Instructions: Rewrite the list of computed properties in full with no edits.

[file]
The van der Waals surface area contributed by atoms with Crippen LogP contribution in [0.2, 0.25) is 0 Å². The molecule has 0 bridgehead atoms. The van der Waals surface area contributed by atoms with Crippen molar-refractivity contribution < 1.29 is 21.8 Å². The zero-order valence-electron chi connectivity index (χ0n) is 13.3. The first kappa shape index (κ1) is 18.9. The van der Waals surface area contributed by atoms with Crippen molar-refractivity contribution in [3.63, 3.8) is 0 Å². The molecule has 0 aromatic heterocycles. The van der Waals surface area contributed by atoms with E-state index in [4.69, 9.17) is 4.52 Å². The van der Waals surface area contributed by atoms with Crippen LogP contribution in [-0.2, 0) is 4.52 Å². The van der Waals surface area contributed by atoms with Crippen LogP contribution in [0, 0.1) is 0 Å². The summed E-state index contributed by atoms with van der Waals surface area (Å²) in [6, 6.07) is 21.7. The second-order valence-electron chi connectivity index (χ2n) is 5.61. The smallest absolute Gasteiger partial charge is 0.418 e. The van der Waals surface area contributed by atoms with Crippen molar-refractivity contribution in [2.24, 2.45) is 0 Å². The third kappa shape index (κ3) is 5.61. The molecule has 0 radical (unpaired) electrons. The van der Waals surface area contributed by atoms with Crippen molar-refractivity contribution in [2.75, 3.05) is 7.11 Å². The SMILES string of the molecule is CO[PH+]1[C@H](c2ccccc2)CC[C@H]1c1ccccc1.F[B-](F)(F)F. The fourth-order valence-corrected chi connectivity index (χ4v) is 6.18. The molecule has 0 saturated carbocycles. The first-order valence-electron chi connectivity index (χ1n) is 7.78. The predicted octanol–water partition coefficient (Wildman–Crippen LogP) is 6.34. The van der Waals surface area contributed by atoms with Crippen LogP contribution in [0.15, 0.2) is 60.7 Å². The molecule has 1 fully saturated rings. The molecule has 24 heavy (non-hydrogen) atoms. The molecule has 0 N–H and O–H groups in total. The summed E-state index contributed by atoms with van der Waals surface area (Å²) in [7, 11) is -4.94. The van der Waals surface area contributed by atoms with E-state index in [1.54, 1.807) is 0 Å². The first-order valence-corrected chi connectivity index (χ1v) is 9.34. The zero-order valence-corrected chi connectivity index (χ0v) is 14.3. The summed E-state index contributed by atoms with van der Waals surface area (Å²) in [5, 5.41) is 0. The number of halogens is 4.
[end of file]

The van der Waals surface area contributed by atoms with Crippen LogP contribution in [0.2, 0.25) is 0 Å². The molecule has 0 bridgehead atoms. The van der Waals surface area contributed by atoms with Crippen molar-refractivity contribution < 1.29 is 21.8 Å². The zero-order valence-electron chi connectivity index (χ0n) is 13.3. The first kappa shape index (κ1) is 18.9. The van der Waals surface area contributed by atoms with Crippen molar-refractivity contribution in [3.63, 3.8) is 0 Å². The molecule has 0 aromatic heterocycles. The van der Waals surface area contributed by atoms with E-state index in [4.69, 9.17) is 4.52 Å². The van der Waals surface area contributed by atoms with Crippen LogP contribution in [-0.2, 0) is 4.52 Å². The van der Waals surface area contributed by atoms with Crippen LogP contribution in [0, 0.1) is 0 Å². The summed E-state index contributed by atoms with van der Waals surface area (Å²) in [6, 6.07) is 21.7. The second-order valence-electron chi connectivity index (χ2n) is 5.61. The smallest absolute Gasteiger partial charge is 0.418 e. The van der Waals surface area contributed by atoms with Crippen molar-refractivity contribution in [2.24, 2.45) is 0 Å². The third kappa shape index (κ3) is 5.61. The molecule has 0 radical (unpaired) electrons. The van der Waals surface area contributed by atoms with Crippen molar-refractivity contribution in [2.75, 3.05) is 7.11 Å². The SMILES string of the molecule is CO[PH+]1[C@H](c2ccccc2)CC[C@H]1c1ccccc1.F[B-](F)(F)F. The fourth-order valence-corrected chi connectivity index (χ4v) is 6.18. The molecule has 0 saturated carbocycles. The first-order valence-electron chi connectivity index (χ1n) is 7.78. The predicted octanol–water partition coefficient (Wildman–Crippen LogP) is 6.34. The van der Waals surface area contributed by atoms with Crippen LogP contribution in [0.15, 0.2) is 60.7 Å². The molecule has 1 fully saturated rings. The molecule has 24 heavy (non-hydrogen) atoms. The molecule has 0 N–H and O–H groups in total. The summed E-state index contributed by atoms with van der Waals surface area (Å²) in [7, 11) is -4.94. The van der Waals surface area contributed by atoms with E-state index in [1.54, 1.807) is 0 Å². The first-order valence-corrected chi connectivity index (χ1v) is 9.34. The zero-order valence-corrected chi connectivity index (χ0v) is 14.3. The summed E-state index contributed by atoms with van der Waals surface area (Å²) in [5, 5.41) is 0. The number of halogens is 4.